Research shows using clearly defined, predictable language helps users narrow down options during their search. University Communications and Stanford Web Services collaborated to conduct research, examine user data, and review best practices to help inform user-centered filter content on the Stanford Events calendar. The classification system presented below is based on the findings from our research.
We should preface this information about effectively categorizing events with the caveat that most users of the legacy Stanford Events calendar did not browse or search for events. Over 55% of Stanford Events users are driven to details on specific events either from a listing on a website, an email, or some other type of communication. However, for users who are browsing and/or looking to find specific events, categories are helpful to discover the events that are of interest to them. With more robust categorization in the Localist system, we expect engagement via search and filtering to increase over time as Event Seekers become accustomed to the possibilities offered.
Research shows Stanford students explore university events based on two main criterias: alignment with their interests and schedule.User Research, Stanford HAAS Cardinal Service Website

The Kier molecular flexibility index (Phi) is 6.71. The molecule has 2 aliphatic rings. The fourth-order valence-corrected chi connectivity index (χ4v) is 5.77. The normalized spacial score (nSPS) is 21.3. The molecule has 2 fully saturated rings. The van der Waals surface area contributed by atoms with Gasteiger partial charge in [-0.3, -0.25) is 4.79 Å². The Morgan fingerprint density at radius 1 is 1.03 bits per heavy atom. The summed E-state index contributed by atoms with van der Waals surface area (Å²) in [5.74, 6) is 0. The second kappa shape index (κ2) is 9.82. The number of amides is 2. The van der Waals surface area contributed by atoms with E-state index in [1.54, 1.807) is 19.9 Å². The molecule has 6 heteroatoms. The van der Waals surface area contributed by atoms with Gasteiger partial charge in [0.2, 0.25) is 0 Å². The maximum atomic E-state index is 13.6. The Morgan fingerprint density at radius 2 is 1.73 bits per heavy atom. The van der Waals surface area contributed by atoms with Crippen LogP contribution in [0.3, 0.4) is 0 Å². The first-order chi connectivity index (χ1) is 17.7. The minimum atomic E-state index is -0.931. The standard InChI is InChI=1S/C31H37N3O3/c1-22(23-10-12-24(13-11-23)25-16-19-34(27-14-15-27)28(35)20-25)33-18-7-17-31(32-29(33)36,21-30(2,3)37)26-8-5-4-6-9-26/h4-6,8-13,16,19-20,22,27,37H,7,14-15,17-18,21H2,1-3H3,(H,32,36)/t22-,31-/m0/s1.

A subset of users will rely on the provided filters and classification terms to help browse, narrow down their search, and find events. Presenting your event using strong, informative terms is important to ensure users can efficiently and effectively find your event.
The new Stanford Events Calendar provides a classification structure that is user-centered and user-tested. The taxonomy is designed to better support the end-user experience and journey to finding events by providing a filtering system that is prioritized and predictable.
How we came up with the classifications
We started with predefined categories and terms that are most relevant to users:
- Event Subject: What is the focus of the event? (e.g. Business)
- Event Type: What will I be doing at the event? (e.g. Performance)
We kept terms in these categories broad and predictable. As our research shows users are conflicted if there are multiple options that define a large category.
If given an option between Science and Life Science, users are more likely to select Science as a classification category.
Users were asked to classify the following event:
Organic Chemistry Seminar: Glycosylation is a reaction used by Nature to modulate the structure and function of biomolecules; however, the mechanism of its role in biology and disease progression is not well understood.
Most popular Subject selection: ScienceUser Research, Stanford Events Calendar
By providing users with a broad term as a starting point, we empower them to control their experience:
- We avoid overwhelming them with multiple options
- We avoid confusing them with terms that they might not be familiar with
- We reduce the number of clicks and time it will take them to find events of interest
- We reduce cognitive load for end-users by helping them make quicker decisions, limiting time and clicks needed to understand differences between terms
In addition to the predefined filters, users have the option to narrow their search with open-ended terms called tags.